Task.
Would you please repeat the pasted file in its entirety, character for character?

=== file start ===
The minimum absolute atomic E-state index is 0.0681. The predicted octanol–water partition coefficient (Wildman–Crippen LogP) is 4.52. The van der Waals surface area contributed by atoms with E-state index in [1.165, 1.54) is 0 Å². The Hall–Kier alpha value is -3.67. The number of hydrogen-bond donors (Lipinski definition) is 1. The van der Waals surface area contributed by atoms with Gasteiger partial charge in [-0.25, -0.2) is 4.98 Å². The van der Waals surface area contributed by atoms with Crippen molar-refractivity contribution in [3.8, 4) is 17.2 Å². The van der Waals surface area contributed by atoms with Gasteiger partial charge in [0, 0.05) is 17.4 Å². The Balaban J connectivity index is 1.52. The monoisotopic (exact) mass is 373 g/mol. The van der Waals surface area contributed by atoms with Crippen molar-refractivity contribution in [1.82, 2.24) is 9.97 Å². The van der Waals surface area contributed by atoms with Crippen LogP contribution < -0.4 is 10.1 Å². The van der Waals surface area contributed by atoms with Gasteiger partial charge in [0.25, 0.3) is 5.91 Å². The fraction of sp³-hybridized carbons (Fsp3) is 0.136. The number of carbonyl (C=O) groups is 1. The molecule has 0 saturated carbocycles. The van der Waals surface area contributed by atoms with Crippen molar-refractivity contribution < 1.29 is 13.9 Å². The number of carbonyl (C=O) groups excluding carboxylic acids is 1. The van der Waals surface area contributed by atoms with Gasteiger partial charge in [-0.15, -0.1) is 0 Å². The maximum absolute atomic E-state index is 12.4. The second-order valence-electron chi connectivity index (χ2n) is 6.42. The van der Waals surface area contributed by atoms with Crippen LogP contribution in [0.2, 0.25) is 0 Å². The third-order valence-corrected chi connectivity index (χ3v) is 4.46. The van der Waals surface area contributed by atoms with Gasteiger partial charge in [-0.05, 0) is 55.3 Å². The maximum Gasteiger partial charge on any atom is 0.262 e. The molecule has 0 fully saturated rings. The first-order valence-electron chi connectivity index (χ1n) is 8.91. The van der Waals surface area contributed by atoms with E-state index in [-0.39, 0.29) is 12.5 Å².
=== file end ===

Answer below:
The minimum absolute atomic E-state index is 0.0681. The predicted octanol–water partition coefficient (Wildman–Crippen LogP) is 4.52. The van der Waals surface area contributed by atoms with E-state index in [1.165, 1.54) is 0 Å². The Hall–Kier alpha value is -3.67. The number of hydrogen-bond donors (Lipinski definition) is 1. The van der Waals surface area contributed by atoms with Gasteiger partial charge in [-0.25, -0.2) is 4.98 Å². The van der Waals surface area contributed by atoms with Crippen molar-refractivity contribution in [3.8, 4) is 17.2 Å². The van der Waals surface area contributed by atoms with Gasteiger partial charge in [0, 0.05) is 17.4 Å². The Balaban J connectivity index is 1.52. The monoisotopic (exact) mass is 373 g/mol. The van der Waals surface area contributed by atoms with Crippen molar-refractivity contribution in [1.82, 2.24) is 9.97 Å². The van der Waals surface area contributed by atoms with Crippen LogP contribution < -0.4 is 10.1 Å². The van der Waals surface area contributed by atoms with Gasteiger partial charge in [0.25, 0.3) is 5.91 Å². The fraction of sp³-hybridized carbons (Fsp3) is 0.136. The number of carbonyl (C=O) groups is 1. The molecule has 0 saturated carbocycles. The van der Waals surface area contributed by atoms with Crippen molar-refractivity contribution < 1.29 is 13.9 Å². The number of carbonyl (C=O) groups excluding carboxylic acids is 1. The van der Waals surface area contributed by atoms with Gasteiger partial charge in [-0.15, -0.1) is 0 Å². The maximum absolute atomic E-state index is 12.4. The second-order valence-electron chi connectivity index (χ2n) is 6.42. The van der Waals surface area contributed by atoms with Crippen LogP contribution in [0.2, 0.25) is 0 Å². The third-order valence-corrected chi connectivity index (χ3v) is 4.46. The van der Waals surface area contributed by atoms with Gasteiger partial charge in [-0.05, 0) is 55.3 Å². The maximum Gasteiger partial charge on any atom is 0.262 e. The molecule has 0 fully saturated rings. The first-order valence-electron chi connectivity index (χ1n) is 8.91. The van der Waals surface area contributed by atoms with E-state index in [-0.39, 0.29) is 12.5 Å².